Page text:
by | Nov 13, 2019 | Immigrant Rights, Politics

California Congressman Ro Khanna, D-Fremont, attended a rally for worker rights in the U.S. Capitol building in July. Khanna, in a teleconference with ethnic media journalists on Tuesday, Nov. 12, said he supports efforts to reclassify “gig economy” workers, protect DACA and encourage social media platforms to step up efforts to ensure the reliability of news and advertising presented on their sites. 

Speaking with the ethnic press this week, Congressman Ro Khanna called for Silicon Valley social media entrepreneurs to increase their vigilance against the spread of misinformation — “fake news” — and discussed issues in health care, housing, immigration and data privacy as well.

Khanna, D-Fremont, represents California’s 17th District, in the heart of the Silicon Valley high-tech hub. He spoke and took questions in a brief call on Tuesday, Nov. 17, moderated by Vandana Kumar of India Currents, co-organizer of the event with Ethnic Media Services.

Addressing the presence of “fake news” in social media, he urged that social media platforms develop systems to remove blatantly false news, perhaps in the same way that copyright violations are dealt with.

“Social media companies,” he said, “need to do a better job of policing themselves, show their sense of responsibility.” Khanna acknowledged that social media is not alone, that broadcasters and public figures also have compromised public trust.

His main concern, he said, is that social media makes it so easy for any news, whether truthful or not, to go viral in no time. So it’s essential that we figure out how to safeguard its accuracy.

He suggested that an independent, de-politicized agency could lay out the standards for what counts as blatantly false news while still preserving First Amendment rights of free speech.

“If they can remove copyright violations, then why can’t they erase speech that is patently false?

“Even if we don’t succeed in passing legislation,” he said, “I am trying to get these tech companies to do the right thing. … Blatant falsity,disregard for truth, has never been allowed. It doesn’t rise to the level of First Amendment protection.”

Khanna said he is working with fellow California Congressman Kevin McCarthy, R-Bakersfield, on a bipartisan bill to ensure that social media platforms filter out the interference of agents propagating false information.

Asked about Facebook CEO Mark Zuckerberg’s seeming lack of concern about the accuracy of information on his website during a recent appearance before Congress, Khanna reiterated his support for greater regulation of false speech and ads, along with the host companies themselves taking more initiative, perhaps in collaboration with one another to “monitor bad actors and remove them.”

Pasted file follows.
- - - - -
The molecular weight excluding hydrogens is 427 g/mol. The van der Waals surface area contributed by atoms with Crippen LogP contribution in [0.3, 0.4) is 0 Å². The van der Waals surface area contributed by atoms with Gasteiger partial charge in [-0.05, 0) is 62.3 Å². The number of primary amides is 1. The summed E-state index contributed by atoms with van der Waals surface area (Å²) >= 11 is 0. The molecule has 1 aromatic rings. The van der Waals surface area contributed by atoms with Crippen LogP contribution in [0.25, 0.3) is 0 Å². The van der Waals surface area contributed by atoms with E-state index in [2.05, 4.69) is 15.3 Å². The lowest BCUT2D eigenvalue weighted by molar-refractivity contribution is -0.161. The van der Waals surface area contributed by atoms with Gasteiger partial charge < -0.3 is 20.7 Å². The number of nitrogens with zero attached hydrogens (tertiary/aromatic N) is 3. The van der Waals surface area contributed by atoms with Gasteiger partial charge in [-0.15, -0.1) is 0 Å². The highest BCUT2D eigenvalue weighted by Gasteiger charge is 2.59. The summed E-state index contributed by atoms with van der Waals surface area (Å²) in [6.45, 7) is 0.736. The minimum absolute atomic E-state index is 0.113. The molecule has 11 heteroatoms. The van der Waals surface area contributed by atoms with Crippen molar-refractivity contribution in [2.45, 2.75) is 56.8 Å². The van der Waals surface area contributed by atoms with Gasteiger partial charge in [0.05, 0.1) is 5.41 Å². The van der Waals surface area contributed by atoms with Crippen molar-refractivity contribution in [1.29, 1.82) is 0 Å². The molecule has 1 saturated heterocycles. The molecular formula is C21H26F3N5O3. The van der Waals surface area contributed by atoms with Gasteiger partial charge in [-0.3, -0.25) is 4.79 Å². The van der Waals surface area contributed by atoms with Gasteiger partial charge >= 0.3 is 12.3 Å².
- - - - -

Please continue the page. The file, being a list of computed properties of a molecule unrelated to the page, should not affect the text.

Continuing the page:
As for data privacy issues, Khanna voiced support for an Internet Bill of rights to protect the consumers’ data by making sure consumers know how their data was being used online and have the opportunity to allow it or not. The cost of making it a little bit harder for digital platforms to collect massive amounts of data, he said, is worthwhile if it protects the privacy of people in a democracy.

“No one is saying we ought to curtail social media. We need to have the regulations catch up with the pace of technical change.”

Regarding health care concerns, Khanna spoke in favor of staying the course with the Affordable Care Act (“Obamacare”) for basic care and letting states take federal funding for health care and put it toward a single-payer system.

Khanna repeatedly expressed support for a “Medicare for All” system that would free workers from relying on their employer for health care and also lower companies’ health insurance costs. Taxing them to fund the program would cost less than what they now pay for insurance, he said.

He touched on the need for more federal investment in affordable housing tax credits to boost construction and advocated also for adding more temporary shelters — with services attached — to help people out of homelessness.

“Housing is one of the biggest challenges,” he said in response to a reporter’s question. He lauded investments by Apple and Google in housing construction, expressed support for “intervention programs” that help people struggling to meet their rent and mortgage obligations and, in a general sense, also endorsed “housing first” policy approaches to tackling homelessness.

The congressman was queried about the Trump administration’s efforts to end the DACA program, which were under review in the Supreme Court in Washington, D.C., even as he spoke.

“I completely oppose any effort to terminate the DACA program,” he said. “Congress should act to put it on firmer footing.”

He also expressed support for California’s Assembly Bill 5 effort to redefine the employment terms of “gig economy” workers, such as those who drive for Lyft and Uber into alignment with the standards of traditional employees.

“People should be treated as employees if they’re driving an Uber or Lyft … getting benefits and having rights as employees,” Khanna said.

He made no mention of exceptions in the legislation, such as for some — but not all —  newspaper carriers, but argued that, when so many look to employers for health care coverage, Medicare for All would help defuse some of the arguments over what it means to be employed.

Overall, Khanna acknowledged the important role of Silicon Valley in the upcoming elections, emphasizing how important it will be to prevent false news on social media to avoid the debacles of 2016.


Reporter, Ethnic Media Services

Nida Qasim Khan is a reporter for Ethnic Media Services. She is a linguist who specializes in South Asian languages.